Second, I think he does make a good point about the loss of “concreteness” one gets in much Mahayana literature, which for me at least can lose itself in hyperbole. The focus on actual conditions and practices in the Theravada is invaluable, and always will be. I would only add that Chan/Zen and Dzogchen in its way helps to correct this tendency, and brings things back down to Earth. As D.T. Suzuki suggested, the genius of the Chinese mind was to retain the comprehensive vision of the Mahayana while bringing it back down again to a human scale.

With metta, Pragmatic.

Offline Ron-the-Elder

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Re: Mind on Fire
« Reply #7 on: October 07, 2016, 08:43:38 am »
Quote
pragmatic wrote:..."a spiritual vision that doesn’t recover all of existence in some way, this whole extraordinary pageant, I can’t help find wanting."

Agreed.  In "A Hand Full of Leaves"...Buddha points out that he has only taught what was necessary to end dukkha, not all the knowledge of a Sammasambuddha, which would be the collection of leaves in the rest of the world's forests and jungles.  Until I ran across this sutta, I was concerned about the obviously limited information he provided to his followers in The Holy Sangha.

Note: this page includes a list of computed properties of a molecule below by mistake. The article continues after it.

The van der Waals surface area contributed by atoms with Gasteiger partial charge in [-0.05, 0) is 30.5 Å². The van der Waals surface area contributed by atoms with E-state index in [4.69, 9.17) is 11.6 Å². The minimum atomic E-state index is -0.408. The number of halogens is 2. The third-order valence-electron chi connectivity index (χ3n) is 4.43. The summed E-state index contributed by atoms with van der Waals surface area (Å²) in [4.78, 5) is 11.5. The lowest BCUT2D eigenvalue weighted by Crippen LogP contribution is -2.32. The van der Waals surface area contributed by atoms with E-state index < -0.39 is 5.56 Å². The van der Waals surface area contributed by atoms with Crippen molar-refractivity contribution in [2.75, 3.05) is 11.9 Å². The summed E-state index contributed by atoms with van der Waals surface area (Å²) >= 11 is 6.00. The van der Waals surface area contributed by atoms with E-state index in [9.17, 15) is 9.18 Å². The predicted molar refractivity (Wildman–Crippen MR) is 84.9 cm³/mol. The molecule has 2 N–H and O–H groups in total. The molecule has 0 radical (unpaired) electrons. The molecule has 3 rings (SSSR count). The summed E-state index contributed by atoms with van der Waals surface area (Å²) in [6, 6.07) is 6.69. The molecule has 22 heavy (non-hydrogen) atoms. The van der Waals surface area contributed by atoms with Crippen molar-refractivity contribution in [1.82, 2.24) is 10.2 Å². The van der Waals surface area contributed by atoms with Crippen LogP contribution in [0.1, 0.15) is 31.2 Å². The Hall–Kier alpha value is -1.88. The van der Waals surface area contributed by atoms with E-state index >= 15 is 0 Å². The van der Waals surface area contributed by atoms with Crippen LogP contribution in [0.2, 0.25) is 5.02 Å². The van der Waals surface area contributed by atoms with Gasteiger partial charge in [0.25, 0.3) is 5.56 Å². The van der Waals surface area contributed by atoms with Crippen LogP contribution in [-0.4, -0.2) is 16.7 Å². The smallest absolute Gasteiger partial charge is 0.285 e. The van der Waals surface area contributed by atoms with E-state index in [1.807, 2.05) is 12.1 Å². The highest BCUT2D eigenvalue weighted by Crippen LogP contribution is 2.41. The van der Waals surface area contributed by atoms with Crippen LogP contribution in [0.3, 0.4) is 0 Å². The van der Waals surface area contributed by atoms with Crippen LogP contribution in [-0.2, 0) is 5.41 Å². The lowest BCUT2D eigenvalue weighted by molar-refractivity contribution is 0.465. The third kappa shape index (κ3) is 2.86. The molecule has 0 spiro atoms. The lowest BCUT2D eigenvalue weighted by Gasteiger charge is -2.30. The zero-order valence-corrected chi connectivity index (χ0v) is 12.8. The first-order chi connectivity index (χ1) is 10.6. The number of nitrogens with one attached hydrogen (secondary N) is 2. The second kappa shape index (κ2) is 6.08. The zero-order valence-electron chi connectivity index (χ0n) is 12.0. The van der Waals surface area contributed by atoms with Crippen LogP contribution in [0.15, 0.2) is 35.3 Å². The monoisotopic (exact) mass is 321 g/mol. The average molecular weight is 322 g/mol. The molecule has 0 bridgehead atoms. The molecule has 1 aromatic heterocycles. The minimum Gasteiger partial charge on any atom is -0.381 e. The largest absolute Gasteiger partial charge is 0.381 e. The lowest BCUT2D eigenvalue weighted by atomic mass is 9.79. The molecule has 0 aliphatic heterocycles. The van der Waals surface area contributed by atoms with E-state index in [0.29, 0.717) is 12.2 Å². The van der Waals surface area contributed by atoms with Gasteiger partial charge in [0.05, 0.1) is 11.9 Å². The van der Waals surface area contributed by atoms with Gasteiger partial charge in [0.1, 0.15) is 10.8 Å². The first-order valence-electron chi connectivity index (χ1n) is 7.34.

Quote
...  "he does make a good point about the loss of “concreteness” one gets in much Mahayana literature, which for me at least can lose itself in hyperbole. The focus on actual conditions and practices in the Theravada is invaluable, and always will be. I would only add that Chan/Zen and Dzogchen in its way helps to correct this tendency, and brings things back down to Earth. As D.T. Suzuki suggested, the genius of the Chinese mind was to retain the comprehensive vision of the Mahayana while bringing it back down again to a human scale."

Here I will have to plead ignorance, because my study of Mahayana literature is limited to reading commentaries of Tich Nat Hahn during my years in Vietnam during the war there, and scant readings and lectures from the likes of HHDL, Sister Pema Chondron, and Bill Thurman.  Not sure you could call any of them representative of Chin Buddhism.

What Makes an Elder? :
A head of gray hairs doesn't mean one's an elder. Advanced in years, one's called an old fool.
But one in whom there is truth, restraint, rectitude, gentleness,self-control, he's called an elder, his impurities disgorged, enlightened.
-Dhammpada, 19, translated by Thanissaro Bhikkhu.